• It reaches full height of 4-8 metres after 20 years, but growth will be limited if grown in a pot.
  • Will survive in partial shade, but full sun brings out the colour of the foliage.
  • I grew it for its purple foliage as much as its showy flowers.

I Recommend:

Try “golden spirit” – I had this at my previous property and it’s an unusual smoke tree with yellow leaves which turn fiery red and orange. At a maximum height of 2.4m, this smoke tree is perfect for growing pots as it’s smaller than other varieties.

Also, consider “grace” – an RHS award winner and classic choice. Expect purple leaves that turn orange-red which compliment the purple and pink plumes of panicles.

Pink blooms in a smoke tree

Pink filaments with tiny blooms on the tips.

Reddish blooms and green foliage on a smoke tree

Reddish-pink blooms on a smoke tree.

Advice for Growing Trees in Pots

Almost any tree can be growing in a container, but as trees are hungry, thirsty and have the potential to put on significant growth, there are a few things you may need to do differently:

Water Frequently: Trees grown in containers will require far more frequent watering than those grown in the garden. The smaller the pot, the more frequent the tree will need water. Also, I’ve found that pots located on hot patios and driveways or those in full sun will dry out quickly and may need watering several times a week.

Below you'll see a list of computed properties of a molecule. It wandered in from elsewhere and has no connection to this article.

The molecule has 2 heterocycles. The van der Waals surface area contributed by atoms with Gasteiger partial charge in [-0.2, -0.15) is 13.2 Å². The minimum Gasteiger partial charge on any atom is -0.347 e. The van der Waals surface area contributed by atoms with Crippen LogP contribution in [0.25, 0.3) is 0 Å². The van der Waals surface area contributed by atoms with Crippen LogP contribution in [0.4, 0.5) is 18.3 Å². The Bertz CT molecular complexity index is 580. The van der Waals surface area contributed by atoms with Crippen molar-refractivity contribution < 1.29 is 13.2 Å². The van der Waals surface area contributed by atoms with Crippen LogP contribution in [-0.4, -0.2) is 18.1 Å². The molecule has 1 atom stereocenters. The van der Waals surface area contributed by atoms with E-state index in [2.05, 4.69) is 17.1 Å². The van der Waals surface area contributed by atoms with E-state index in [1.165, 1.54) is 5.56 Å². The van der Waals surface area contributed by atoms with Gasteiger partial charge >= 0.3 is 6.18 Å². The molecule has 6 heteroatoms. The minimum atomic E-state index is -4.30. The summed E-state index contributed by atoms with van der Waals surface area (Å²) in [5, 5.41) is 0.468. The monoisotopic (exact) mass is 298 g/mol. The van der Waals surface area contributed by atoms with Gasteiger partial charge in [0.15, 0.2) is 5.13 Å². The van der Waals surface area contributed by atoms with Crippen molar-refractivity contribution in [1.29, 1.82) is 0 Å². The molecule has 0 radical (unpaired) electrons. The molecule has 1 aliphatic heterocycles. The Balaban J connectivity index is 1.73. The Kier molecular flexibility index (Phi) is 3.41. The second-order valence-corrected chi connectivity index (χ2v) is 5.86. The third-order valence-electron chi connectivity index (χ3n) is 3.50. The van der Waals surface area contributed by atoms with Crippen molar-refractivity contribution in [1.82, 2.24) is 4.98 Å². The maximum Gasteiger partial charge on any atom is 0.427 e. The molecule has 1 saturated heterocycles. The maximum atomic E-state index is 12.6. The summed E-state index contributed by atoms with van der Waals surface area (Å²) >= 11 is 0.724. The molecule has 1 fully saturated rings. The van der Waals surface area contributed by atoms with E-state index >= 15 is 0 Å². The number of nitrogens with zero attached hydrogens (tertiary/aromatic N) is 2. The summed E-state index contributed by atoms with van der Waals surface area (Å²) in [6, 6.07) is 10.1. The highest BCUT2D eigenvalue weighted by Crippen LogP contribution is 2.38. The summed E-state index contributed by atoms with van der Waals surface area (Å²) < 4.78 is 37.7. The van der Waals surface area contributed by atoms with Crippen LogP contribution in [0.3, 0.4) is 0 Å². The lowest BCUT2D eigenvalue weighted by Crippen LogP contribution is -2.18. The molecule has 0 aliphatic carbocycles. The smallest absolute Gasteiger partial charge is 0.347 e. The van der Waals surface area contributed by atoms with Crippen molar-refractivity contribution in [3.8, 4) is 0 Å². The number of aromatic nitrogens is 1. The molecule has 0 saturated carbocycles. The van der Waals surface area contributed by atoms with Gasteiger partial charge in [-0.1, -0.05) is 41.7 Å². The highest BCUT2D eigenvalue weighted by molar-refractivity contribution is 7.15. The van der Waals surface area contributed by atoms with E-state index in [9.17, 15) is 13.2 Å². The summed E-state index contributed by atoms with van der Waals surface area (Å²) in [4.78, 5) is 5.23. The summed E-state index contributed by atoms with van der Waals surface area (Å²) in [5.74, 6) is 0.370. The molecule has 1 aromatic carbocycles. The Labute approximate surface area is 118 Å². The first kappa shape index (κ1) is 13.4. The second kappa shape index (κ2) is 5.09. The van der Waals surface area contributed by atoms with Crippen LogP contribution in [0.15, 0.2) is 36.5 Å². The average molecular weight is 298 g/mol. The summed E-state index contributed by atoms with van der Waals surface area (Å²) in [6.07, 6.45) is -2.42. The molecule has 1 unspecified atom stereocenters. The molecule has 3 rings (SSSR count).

More Fertiliser: Pots and containers can only hold so much nutritional content, and as trees are hungry, they will quickly deplete the food source, which should be topped up frequently. The type and amount of fertiliser required will depend on the tree, but a twice-a-month feed during the growing season is quite normal.

Compost/Soil Mulch: Each spring, I always scraped off as much soil from the top of the pot as possible and replaced it with fresh compost.

Pot Size and Potting Up: Pot size is essential, and to prevent the tree from growing too big too quickly, one should never move a potted tree from a small pot to a huge one. It’s far better to increase the pot size incrementally over several years, I usually relocate the trees to a slightly larger pot every 3-5 years or so, but the exact timing depends on the type of tree and how well it’s performing.

Pot Shape: Some trees are top-heavy and will topple tall narrow pots, so consider the shape of the pot; shallow, wide pots or those that are wider at the bottom are less likely to topple in the wind.

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Meet The Author: Hannah Miller

Hannah is a former NHS administrator, mother of two and keen qualified gardener who loves growing new plants and experimenting in the garden.

She enjoys gardening as much as she cares about the environment and likes to share her knowledge with others.

This year is all about pollinators, and Hannah has set herself the goal of only buying new plants that attract pollinators; she aims to make the garden as bee and butterfly friendly as possible.